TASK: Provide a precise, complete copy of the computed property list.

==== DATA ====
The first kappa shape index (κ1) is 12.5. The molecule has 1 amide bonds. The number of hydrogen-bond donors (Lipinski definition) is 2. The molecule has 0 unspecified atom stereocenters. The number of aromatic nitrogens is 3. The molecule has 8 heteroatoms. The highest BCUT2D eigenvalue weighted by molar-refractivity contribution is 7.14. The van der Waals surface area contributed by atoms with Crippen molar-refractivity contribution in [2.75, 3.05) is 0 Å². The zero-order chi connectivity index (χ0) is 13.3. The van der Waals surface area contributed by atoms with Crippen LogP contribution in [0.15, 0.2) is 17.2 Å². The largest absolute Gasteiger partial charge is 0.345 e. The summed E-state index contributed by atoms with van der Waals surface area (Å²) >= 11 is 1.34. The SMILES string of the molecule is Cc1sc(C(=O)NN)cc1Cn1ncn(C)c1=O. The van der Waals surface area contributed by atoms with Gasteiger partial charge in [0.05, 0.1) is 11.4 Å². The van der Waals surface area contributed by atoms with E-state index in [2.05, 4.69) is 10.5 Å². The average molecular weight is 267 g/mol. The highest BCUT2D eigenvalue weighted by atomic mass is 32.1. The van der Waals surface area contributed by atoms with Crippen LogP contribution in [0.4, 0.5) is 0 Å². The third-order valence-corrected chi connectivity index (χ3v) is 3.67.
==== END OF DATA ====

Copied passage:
The first kappa shape index (κ1) is 12.5. The molecule has 1 amide bonds. The number of hydrogen-bond donors (Lipinski definition) is 2. The molecule has 0 unspecified atom stereocenters. The number of aromatic nitrogens is 3. The molecule has 8 heteroatoms. The highest BCUT2D eigenvalue weighted by molar-refractivity contribution is 7.14. The van der Waals surface area contributed by atoms with Crippen molar-refractivity contribution in [2.75, 3.05) is 0 Å². The zero-order chi connectivity index (χ0) is 13.3. The van der Waals surface area contributed by atoms with Crippen LogP contribution in [0.15, 0.2) is 17.2 Å². The largest absolute Gasteiger partial charge is 0.345 e. The summed E-state index contributed by atoms with van der Waals surface area (Å²) >= 11 is 1.34. The SMILES string of the molecule is Cc1sc(C(=O)NN)cc1Cn1ncn(C)c1=O. The van der Waals surface area contributed by atoms with Gasteiger partial charge in [0.05, 0.1) is 11.4 Å². The van der Waals surface area contributed by atoms with E-state index in [2.05, 4.69) is 10.5 Å². The average molecular weight is 267 g/mol. The highest BCUT2D eigenvalue weighted by atomic mass is 32.1. The van der Waals surface area contributed by atoms with Crippen LogP contribution in [0.4, 0.5) is 0 Å². The third-order valence-corrected chi connectivity index (χ3v) is 3.67.